A recent study published by Mayo Clinic found that young girls stricken with ADHD are twice as likely to become obese adults as their healthier peers. Mayo researchers found that obesity risk is higher in ADHD girls, but not in boys.
The study involved more than 300 boys and girls that were diagnosed with attention deficit disorder (ADHD) in their childhood. Researchers also kept track of changes in kids’ weight over time. The team however didn’t find a link between obesity risk and ADHD medication whatsoever.
The latest study is one in a long series of research papers on how ADHD affects girls. Those studies had shown that girls and boys with ADHD display different symptoms, so in girls it is trickier to detect the disorder. Plus, many girls affected by the condition grow out of it without ever having been diagnosed.
Dr. Seema Kumar, lead author of the recent study and researcher with the Mayo Clinic, said that the study revealed a link between childhood ADHD and increased risk of adult obesity only in girls. Kumar added that the risk was not influenced by ADHD medication.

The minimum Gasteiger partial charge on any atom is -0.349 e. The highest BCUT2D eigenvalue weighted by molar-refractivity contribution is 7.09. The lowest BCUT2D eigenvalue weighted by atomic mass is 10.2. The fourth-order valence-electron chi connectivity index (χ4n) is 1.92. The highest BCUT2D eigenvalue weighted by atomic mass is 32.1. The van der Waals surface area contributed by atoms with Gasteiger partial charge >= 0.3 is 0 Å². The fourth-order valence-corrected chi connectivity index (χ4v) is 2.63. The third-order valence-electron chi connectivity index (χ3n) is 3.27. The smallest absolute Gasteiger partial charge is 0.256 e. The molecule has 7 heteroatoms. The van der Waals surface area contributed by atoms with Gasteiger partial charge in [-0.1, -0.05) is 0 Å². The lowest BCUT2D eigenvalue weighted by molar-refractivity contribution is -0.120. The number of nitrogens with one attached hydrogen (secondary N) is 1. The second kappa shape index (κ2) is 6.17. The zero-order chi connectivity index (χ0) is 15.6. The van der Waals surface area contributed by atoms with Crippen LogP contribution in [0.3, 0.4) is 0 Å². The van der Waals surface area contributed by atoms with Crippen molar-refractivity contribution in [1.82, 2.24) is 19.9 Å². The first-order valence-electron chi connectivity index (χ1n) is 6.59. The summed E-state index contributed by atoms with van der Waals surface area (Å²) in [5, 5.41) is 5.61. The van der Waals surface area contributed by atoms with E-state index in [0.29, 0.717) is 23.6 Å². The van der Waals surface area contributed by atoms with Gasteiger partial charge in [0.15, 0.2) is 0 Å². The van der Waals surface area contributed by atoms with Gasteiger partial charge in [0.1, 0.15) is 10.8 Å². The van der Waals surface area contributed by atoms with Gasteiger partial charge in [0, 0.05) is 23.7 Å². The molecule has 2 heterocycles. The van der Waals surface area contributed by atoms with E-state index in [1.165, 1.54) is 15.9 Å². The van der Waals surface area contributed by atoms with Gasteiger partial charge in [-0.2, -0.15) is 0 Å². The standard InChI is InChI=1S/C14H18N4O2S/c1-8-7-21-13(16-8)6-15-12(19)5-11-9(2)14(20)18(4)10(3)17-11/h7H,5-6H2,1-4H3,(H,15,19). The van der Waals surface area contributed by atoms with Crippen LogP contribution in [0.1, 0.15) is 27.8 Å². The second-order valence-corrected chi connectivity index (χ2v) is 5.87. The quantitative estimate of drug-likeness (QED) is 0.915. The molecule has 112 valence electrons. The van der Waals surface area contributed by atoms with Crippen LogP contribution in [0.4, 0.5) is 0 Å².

During the study Mayo researchers compared ADHD young patients with more than 650 healthy kids of the same age and sex. Study authors based their research on data on ADHD patients gathered by the Mayo Clinic between 1976 and 2010.
The study showed that women who had ADHD in their childhood had double the risk to become obese in their adult years regardless of whether they used treatment for the condition or not. A similar link was not found in men, researchers said.
Kumar and her team advise parents to counsel girls with ADHD to prevent them from engaging in activities and adopting diets that could later lead to obesity. Kumar also believes that doctors should be aware that ADHD girls need a special approach since they are more sensitive than boys with ADHD.
A study last year revealed a huge gap between the rate of ADHD diagnosis in the two gender groups. Girls were often misdiagnosed since their symptoms were taken for something else such as day-dreaming or being a ‘Chatty Kathy’ or a ‘Tomboy.’
Additionally, ADHD in boys often results in hyperactivity, while in girls ADHD often wears the mask of depression or chronic distraction. As a result, many girls have troubles with their homework or grades, and their parents and teachers fail to understand that they might have ADHD.
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